SACRAMENTO, Calif., March 3, 2011 /PRNewswire/ -- Claims that Assembly Bill 783 (Hayashi-D) is necessary to save jobs or preserve a physical therapist's license made by the author and the California Medical Association (CMA) are nothing more than a smokescreen contends the California Physical Therapy Association (CPTA), the third largest physical therapy association in the world.
AB 783 amends sections of the Business and Professions Code and Corporations Code to allow medical corporations, in effect, to control the point of access to physical therapy services and refer patients to themselves. According to a press release by Assembly Member Hayashi, the bill preserves physical therapy jobs and will revise current law to protect physical therapists from having to make difficult business choices.
"It's preposterous to suggest this bill throws a life raft to physical therapists," said Dr. James Syms, PT, CPTA president. "There are plenty of jobs available to physical therapists. The truth is, this bill is attempting to preserve self-referral practices within medical corporations that current statute prohibits and the California Legislative Counsel concurs is illegal."
According to the California Employment Development Department website, the demand for physical therapy services will increase at a faster than average growth rate, with jobs for physical therapists expected to increase nearly 30 percent or 4,400 jobs from 2008 to 2018. Additionally, during the same time period, an average of 440 new job openings per year are projected for physical therapists, not including the estimated 190 job openings based on net replacement needs. This translates into a total of 630 job openings annually.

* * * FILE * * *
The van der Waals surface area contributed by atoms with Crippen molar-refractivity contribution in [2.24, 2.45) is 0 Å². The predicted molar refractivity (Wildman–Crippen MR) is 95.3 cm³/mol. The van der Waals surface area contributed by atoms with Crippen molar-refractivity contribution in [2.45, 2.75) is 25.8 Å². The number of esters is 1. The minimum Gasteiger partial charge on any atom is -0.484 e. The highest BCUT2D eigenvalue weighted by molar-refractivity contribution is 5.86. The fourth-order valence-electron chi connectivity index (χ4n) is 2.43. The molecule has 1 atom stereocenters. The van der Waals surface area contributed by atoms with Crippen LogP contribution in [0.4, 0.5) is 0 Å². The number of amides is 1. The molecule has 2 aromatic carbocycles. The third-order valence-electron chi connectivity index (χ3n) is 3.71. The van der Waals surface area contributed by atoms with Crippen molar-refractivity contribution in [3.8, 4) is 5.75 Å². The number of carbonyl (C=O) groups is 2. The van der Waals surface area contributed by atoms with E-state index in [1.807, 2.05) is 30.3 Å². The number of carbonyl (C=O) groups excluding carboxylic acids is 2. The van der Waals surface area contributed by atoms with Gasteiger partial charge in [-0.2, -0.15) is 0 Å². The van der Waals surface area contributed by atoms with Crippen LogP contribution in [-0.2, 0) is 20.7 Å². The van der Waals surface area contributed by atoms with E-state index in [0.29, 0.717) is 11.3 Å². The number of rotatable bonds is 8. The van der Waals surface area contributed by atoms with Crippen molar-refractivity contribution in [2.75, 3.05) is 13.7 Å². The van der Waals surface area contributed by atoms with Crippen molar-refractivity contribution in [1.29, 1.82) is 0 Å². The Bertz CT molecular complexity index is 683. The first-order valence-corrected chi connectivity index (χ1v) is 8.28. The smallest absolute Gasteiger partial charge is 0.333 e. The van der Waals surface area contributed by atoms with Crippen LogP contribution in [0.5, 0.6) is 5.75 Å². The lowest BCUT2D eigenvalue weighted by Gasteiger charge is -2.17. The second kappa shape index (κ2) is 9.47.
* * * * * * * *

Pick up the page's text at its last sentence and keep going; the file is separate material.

CNNMoney.com's listing of the best 100 jobs in America ranks physical therapists number four and projects "job opportunities to be good for licensed physical therapists in all settings" with "30 percent growth from 2008 to 2018." The U.S. Department of Labor also projects job opportunities to be very good for physical therapists.
"It is easy to see from the numbers that physical therapists are not the ones begging to change policy 'to preserve jobs,'" said Stacy DeFoe, executive director, CPTA.
Physical therapists work in a wide variety of professional settings, including general and medical surgical hospitals, rehabilitation facilities, home health care, and long-term care facilities. AB 783 only applies to medical or podiatric medical corporations and does not affect the employment of physical therapists in these other professional settings.
In California, it is illegal for physical therapists to be employed by medical corporations, and this is what AB 783 is trying to change. Added Syms, "Making it legal for medical corporations to employ physical therapists will only benefit the bottom line for physicians and podiatrists. It will allow those medical professions to control the services provided by physical therapists and pricing of those services, leading to increased costs for consumers."
CPTA is the largest voice for the physical therapy profession in the state of California and the third largest physical therapy association in the world. CPTA is a chapter of the American Physical Therapy Association, representing more than 77,000 physical therapists and physical therapist assistants nationwide.
|SOURCE California Physical Therapy Association|
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